Second Hand Smoke
Exploring Ways That Second Hand Smoke Impact Your Health
Second hand smoke (SHS) is also known as Environmental Tobacco Smoke. SHS includes both exhaled and sidestream emissions. SHS contains more than 4,000 substances, including over 40 that are linked to cancer.
How Does Second Hand Smoke Relate To Asthma?
SHS may trigger asthma episodes and make asthma symptoms more severe in children who already have asthma. Moreover, it is a risk factor for new cases of asthma in children who have not previously exhibited asthma symptoms.
The means by which SHS triggers an asthma episode is believed to be through its irritancy effects. That is, it irritates the chronically inflamed bronchial passages of asthmatics. This is a different pathway from most of the other environmental triggers of asthma, like dust mites and pet dander, which trigger asthma episodes through allergenic effects.
Exposure to it is also known to cause a variety of other negative health consequences, including lung cancer, ear infections in children, and respiratory illnesses.
Many of the health effects of SHS (including asthma) are most clearly manifested in children. This is because children are particularly vulnerable to SHS. This is likely due to several factors, including the fact that children are still developing physically, have higher breathing rates than adults, and have little control over their indoor environments. Children receiving high doses of SHS, such as those with smoking mothers, run the greatest relative risk of experiencing damaging health effects.
Actions You Can Take
- Choose not to use cigarettes or cigars in your home or car and do not permit others to do so either.
- Choose not to use cigarettes or cigars in the presence of asthmatics.
- Choose not to use cigarettes or cigars in the presence of children, who are particularly susceptible to the effects of SHS.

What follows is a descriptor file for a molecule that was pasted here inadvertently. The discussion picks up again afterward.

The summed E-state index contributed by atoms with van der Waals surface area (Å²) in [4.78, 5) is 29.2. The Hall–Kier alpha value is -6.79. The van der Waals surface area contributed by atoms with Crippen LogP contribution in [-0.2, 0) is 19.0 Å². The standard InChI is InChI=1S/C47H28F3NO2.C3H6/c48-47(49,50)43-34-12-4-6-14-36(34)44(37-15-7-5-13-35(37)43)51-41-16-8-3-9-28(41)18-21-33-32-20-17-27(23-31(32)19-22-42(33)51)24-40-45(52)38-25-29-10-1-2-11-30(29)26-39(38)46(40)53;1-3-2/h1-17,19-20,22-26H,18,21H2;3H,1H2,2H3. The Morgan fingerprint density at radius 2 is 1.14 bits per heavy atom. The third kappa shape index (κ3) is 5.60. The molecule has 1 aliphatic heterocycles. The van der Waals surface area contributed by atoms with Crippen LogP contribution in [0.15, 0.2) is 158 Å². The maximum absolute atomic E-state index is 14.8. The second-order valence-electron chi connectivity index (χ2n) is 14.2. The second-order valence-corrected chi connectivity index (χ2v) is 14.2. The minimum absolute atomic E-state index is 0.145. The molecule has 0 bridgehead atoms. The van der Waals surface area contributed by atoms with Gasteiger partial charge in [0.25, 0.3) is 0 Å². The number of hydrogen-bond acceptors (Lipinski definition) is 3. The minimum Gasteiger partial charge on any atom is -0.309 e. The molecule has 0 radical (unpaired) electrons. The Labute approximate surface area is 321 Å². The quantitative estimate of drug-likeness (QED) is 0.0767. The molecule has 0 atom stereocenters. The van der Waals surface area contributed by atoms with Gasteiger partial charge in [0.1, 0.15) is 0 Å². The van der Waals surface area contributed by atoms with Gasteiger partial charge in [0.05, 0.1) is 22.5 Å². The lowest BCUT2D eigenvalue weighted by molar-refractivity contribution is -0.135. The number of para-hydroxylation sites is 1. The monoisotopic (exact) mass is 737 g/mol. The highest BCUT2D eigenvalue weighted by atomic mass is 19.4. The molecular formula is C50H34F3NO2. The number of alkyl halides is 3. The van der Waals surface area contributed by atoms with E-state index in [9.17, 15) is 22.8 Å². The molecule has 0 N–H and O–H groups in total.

- Do not allow babysitters or others who work in your home to use cigarettes or cigars in the house or near your children.
The three most common approaches to reducing indoor air pollution are:
Source Control: Eliminate. reduce or control the sources of pollution; although it is difficult to force pets outdoors, stop people from using cigarettes and cigars and eliminate all odors.
Ventilation: Dilute and exhaust pollutants through outdoor air ventilation; in the winter however, venting to the outdoors may increase heating and energy costs.
Air Cleaning: Remove pollutants through proven air cleaning methods and products.
The first approach — source control — involves minimizing the use of products and materials that cause indoor pollution, employing good hygiene practices to minimize biological contaminants (including the control of humidity and moisture, and occasional cleaning and disinfection of wet or moist surfaces), and using good housekeeping practices to control particles.
The next approach — outdoor air ventilation — is also effective and commonly employed. Ventilation methods include installing an exhaust fan close to the source of contaminants, increasing outdoor air flows in mechanical ventilation systems, and opening windows, especially when pollutant sources are in use.
The third approach — air cleaning — the best method is used to supplement source control and ventilation. Air filters, electronic particle air cleaners and ionizers are often used to remove airborne particles, and gas adsorbing material is sometimes used to remove gaseous contaminants when source control and ventilation are inadequate